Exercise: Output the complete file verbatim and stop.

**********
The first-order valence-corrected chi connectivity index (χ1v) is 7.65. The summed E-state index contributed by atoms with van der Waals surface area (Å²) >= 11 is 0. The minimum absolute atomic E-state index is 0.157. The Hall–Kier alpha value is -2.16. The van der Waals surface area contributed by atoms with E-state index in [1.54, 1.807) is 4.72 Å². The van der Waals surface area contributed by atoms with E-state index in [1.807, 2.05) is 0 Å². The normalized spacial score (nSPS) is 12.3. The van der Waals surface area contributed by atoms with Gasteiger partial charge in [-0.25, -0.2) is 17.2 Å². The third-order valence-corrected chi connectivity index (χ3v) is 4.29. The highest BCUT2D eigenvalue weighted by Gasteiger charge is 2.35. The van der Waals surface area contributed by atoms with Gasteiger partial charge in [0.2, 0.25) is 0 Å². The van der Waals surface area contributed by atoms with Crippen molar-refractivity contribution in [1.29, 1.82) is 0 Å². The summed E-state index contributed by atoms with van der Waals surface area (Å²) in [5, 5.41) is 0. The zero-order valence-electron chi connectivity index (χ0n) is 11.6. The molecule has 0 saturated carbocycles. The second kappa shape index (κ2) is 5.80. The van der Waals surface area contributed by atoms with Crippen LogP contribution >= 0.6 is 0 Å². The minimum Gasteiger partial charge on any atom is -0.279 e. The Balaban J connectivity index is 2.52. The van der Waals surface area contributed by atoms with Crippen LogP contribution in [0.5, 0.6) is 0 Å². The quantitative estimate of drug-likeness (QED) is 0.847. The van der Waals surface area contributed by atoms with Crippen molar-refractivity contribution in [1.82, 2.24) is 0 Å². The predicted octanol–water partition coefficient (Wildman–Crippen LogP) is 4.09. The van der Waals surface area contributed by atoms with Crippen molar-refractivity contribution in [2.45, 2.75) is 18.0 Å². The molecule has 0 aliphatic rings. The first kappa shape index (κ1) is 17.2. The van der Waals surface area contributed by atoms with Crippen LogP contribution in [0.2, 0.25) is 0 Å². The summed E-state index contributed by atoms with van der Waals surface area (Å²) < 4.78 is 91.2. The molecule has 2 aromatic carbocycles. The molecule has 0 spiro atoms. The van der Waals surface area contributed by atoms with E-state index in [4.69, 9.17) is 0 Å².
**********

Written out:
The first-order valence-corrected chi connectivity index (χ1v) is 7.65. The summed E-state index contributed by atoms with van der Waals surface area (Å²) >= 11 is 0. The minimum absolute atomic E-state index is 0.157. The Hall–Kier alpha value is -2.16. The van der Waals surface area contributed by atoms with E-state index in [1.54, 1.807) is 4.72 Å². The van der Waals surface area contributed by atoms with E-state index in [1.807, 2.05) is 0 Å². The normalized spacial score (nSPS) is 12.3. The van der Waals surface area contributed by atoms with Gasteiger partial charge in [-0.25, -0.2) is 17.2 Å². The third-order valence-corrected chi connectivity index (χ3v) is 4.29. The highest BCUT2D eigenvalue weighted by Gasteiger charge is 2.35. The van der Waals surface area contributed by atoms with Gasteiger partial charge in [0.2, 0.25) is 0 Å². The van der Waals surface area contributed by atoms with Crippen molar-refractivity contribution in [1.29, 1.82) is 0 Å². The summed E-state index contributed by atoms with van der Waals surface area (Å²) in [5, 5.41) is 0. The zero-order valence-electron chi connectivity index (χ0n) is 11.6. The molecule has 0 saturated carbocycles. The second kappa shape index (κ2) is 5.80. The van der Waals surface area contributed by atoms with Crippen LogP contribution >= 0.6 is 0 Å². The minimum Gasteiger partial charge on any atom is -0.279 e. The Balaban J connectivity index is 2.52. The van der Waals surface area contributed by atoms with Crippen LogP contribution in [0.5, 0.6) is 0 Å². The quantitative estimate of drug-likeness (QED) is 0.847. The van der Waals surface area contributed by atoms with Crippen molar-refractivity contribution in [1.82, 2.24) is 0 Å². The predicted octanol–water partition coefficient (Wildman–Crippen LogP) is 4.09. The van der Waals surface area contributed by atoms with Crippen molar-refractivity contribution in [2.45, 2.75) is 18.0 Å². The molecule has 0 aliphatic rings. The first kappa shape index (κ1) is 17.2. The van der Waals surface area contributed by atoms with Crippen LogP contribution in [0.2, 0.25) is 0 Å². The summed E-state index contributed by atoms with van der Waals surface area (Å²) < 4.78 is 91.2. The molecule has 2 aromatic carbocycles. The molecule has 0 spiro atoms. The van der Waals surface area contributed by atoms with E-state index in [4.69, 9.17) is 0 Å².